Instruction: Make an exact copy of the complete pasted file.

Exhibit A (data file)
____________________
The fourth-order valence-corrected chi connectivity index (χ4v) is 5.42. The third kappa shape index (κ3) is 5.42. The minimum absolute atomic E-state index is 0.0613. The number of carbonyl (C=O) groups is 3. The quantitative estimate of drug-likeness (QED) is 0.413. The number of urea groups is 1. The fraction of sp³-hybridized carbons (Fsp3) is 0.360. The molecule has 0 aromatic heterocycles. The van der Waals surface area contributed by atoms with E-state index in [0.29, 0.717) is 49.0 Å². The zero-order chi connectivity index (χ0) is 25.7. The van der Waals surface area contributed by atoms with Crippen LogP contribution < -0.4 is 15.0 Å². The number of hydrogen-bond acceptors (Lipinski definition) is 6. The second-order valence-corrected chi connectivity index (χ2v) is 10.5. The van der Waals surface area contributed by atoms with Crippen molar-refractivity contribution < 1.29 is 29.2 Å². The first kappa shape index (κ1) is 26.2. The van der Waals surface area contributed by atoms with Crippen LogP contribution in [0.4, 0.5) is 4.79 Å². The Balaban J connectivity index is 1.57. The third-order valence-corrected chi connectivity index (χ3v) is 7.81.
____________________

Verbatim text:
The fourth-order valence-corrected chi connectivity index (χ4v) is 5.42. The third kappa shape index (κ3) is 5.42. The minimum absolute atomic E-state index is 0.0613. The number of carbonyl (C=O) groups is 3. The quantitative estimate of drug-likeness (QED) is 0.413. The number of urea groups is 1. The fraction of sp³-hybridized carbons (Fsp3) is 0.360. The molecule has 0 aromatic heterocycles. The van der Waals surface area contributed by atoms with E-state index in [0.29, 0.717) is 49.0 Å². The zero-order chi connectivity index (χ0) is 25.7. The van der Waals surface area contributed by atoms with Crippen LogP contribution < -0.4 is 15.0 Å². The number of hydrogen-bond acceptors (Lipinski definition) is 6. The second-order valence-corrected chi connectivity index (χ2v) is 10.5. The van der Waals surface area contributed by atoms with Crippen molar-refractivity contribution < 1.29 is 29.2 Å². The first kappa shape index (κ1) is 26.2. The van der Waals surface area contributed by atoms with Crippen LogP contribution in [0.4, 0.5) is 4.79 Å². The Balaban J connectivity index is 1.57. The third-order valence-corrected chi connectivity index (χ3v) is 7.81.